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Publication numberUS20050044292 A1
Publication typeApplication
Application numberUS 10/644,399
Publication dateFeb 24, 2005
Filing dateAug 19, 2003
Priority dateAug 19, 2003
Publication number10644399, 644399, US 2005/0044292 A1, US 2005/044292 A1, US 20050044292 A1, US 20050044292A1, US 2005044292 A1, US 2005044292A1, US-A1-20050044292, US-A1-2005044292, US2005/0044292A1, US2005/044292A1, US20050044292 A1, US20050044292A1, US2005044292 A1, US2005044292A1
InventorsFrancis McKeen
Original AssigneeMckeen Francis X.
Export CitationBiBTeX, EndNote, RefMan
External Links: USPTO, USPTO Assignment, Espacenet
Method and apparatus to retain system control when a buffer overflow attack occurs
US 20050044292 A1
Abstract
In one embodiment, a method is provided. The method comprises encountering a function call instruction that calls a called function during program execution; saving a return address in a first stack and in a second stack, the return address containing an instruction to be executed after execution of the called function; executing the called function; and determining if the return address stored in the first stack matches the return address stored in the second stack.
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Claims(20)
1. A method, comprising:
encountering a function call instruction that calls a called function during program execution;
saving a return address in a first stack and in a second stack, the return address containing an instruction to be executed after execution of the called function;
executing the called function; and
determining if the return address stored in the first stack matches the return address stored in the second stack.
2. The method of claim 1, further comprising generating an exception if the return addresses do not match.
3. The method of claim 2, further comprising executing exception handling code if an exception was generated.
4. The method of claim 3, wherein the exception handling code determines what value to pass to a program pointer based on the return addresses retrieved from the first and second stack.
5. The method of claim 3, wherein the exception handling code terminates execution of the program.
6. A method, comprising:
processing instructions within a virtual machine;
saving a return address in a first stack and in a second stack, the return address being an address at which program execution is to resume after execution of a called function;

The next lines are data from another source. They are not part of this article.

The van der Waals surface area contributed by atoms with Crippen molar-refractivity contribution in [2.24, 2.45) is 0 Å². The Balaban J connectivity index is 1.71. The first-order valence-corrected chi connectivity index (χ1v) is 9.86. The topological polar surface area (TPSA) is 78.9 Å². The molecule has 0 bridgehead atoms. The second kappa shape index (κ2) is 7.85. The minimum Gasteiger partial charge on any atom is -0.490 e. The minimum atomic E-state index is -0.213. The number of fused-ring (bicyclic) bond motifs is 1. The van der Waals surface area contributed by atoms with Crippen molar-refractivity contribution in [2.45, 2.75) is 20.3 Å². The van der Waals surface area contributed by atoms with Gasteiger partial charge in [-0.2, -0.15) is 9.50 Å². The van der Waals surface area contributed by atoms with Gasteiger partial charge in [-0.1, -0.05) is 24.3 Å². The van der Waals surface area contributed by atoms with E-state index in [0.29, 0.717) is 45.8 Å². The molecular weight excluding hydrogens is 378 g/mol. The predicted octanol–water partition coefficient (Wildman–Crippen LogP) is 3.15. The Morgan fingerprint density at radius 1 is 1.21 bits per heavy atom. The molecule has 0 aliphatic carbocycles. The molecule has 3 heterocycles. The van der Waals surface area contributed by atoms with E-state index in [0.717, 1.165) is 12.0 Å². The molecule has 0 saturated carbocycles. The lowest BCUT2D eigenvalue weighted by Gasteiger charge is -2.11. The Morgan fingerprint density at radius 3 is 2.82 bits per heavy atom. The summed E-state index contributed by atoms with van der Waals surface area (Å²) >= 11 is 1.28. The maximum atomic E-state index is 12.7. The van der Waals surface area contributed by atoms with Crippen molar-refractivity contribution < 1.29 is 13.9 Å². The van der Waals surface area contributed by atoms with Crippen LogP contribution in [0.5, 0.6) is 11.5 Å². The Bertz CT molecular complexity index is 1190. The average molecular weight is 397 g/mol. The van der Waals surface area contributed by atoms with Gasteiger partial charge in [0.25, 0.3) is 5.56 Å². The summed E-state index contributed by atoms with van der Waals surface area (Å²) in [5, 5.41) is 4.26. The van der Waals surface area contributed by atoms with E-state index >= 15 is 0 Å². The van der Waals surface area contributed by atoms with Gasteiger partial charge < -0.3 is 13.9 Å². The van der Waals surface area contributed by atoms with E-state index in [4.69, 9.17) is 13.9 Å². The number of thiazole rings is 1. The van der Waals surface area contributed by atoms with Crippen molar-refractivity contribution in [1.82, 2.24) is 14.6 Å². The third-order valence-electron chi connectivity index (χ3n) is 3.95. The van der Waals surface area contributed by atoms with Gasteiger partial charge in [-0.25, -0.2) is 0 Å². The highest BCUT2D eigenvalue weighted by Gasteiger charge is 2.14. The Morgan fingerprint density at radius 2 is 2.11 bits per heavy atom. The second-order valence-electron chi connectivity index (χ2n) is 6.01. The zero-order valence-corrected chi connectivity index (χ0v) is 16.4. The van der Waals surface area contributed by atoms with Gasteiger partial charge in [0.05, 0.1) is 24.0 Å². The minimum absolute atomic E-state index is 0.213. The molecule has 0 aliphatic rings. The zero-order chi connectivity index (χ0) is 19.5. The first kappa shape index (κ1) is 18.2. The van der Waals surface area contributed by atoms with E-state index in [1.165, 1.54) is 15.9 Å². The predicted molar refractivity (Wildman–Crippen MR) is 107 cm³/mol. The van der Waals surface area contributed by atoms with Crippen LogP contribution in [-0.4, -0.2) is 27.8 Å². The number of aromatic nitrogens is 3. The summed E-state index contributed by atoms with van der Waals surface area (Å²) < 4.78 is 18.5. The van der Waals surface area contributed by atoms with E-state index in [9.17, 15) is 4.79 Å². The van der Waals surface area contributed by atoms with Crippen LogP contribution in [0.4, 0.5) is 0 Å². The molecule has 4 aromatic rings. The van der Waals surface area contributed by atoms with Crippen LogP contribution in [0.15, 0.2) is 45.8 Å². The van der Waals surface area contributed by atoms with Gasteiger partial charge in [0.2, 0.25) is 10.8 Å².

comparing the return addresses saved in the first and second stack upon execution of the called function; and
exiting the virtual machine if the return addresses do not match.
7. The method of claim 6, further comprising passing control to an exception handler.
8. The method of claim 7, wherein the exception handler determines if the return address from the first stack or the return address from the second stack is to be used as a value for an instruction pointer.
9. A method, comprising:
creating first and second stacks for a program during execution of the program;
encountering a function call to a called function;
storing data for the called function and a return address in the first stack;
storing the return address in the second stack; and
passing control of the program to an exception handler if the return address stored in the first stack does not match the return address stored in the second stack upon execution of the called function.
10. The method of claim 9, wherein the exception handler determines if the return address from the first stack, or the return address from the second stack is to be used as a value for an instruction pointer.
11. A processor, comprising:
memory management logic to allocate first and second memory locations corresponding to first and second stacks, respectively, when a function call instruction calls to a called function is encountered during program execution;
function call logic to write a return address to a memory location from the first memory locations and to a memory location from the second memory locations, the return address being an address at which program flow is to resume after execution of the called function; and
buffer overflow control logic to determine if the return address retrieved from the first stack matches the return address retrieved from the second stack, upon execution of the called function.
12. The processor of claim 11, wherein the function call logic and the buffer overflow control logic comprises microcode stored within the processor.
13. A system, comprising:
a memory; and
a processor coupled to the memory, the processor comprising memory management logic to allocate first and second memory locations corresponding to first and second stacks, respectively, when a function call instruction that calls a called function is encountered during program execution;
function call logic to write a return address to a memory location from the first memory locations and to a memory location from the second memory locations, the return address being an address at which program flow is to resume after execution of the called function; and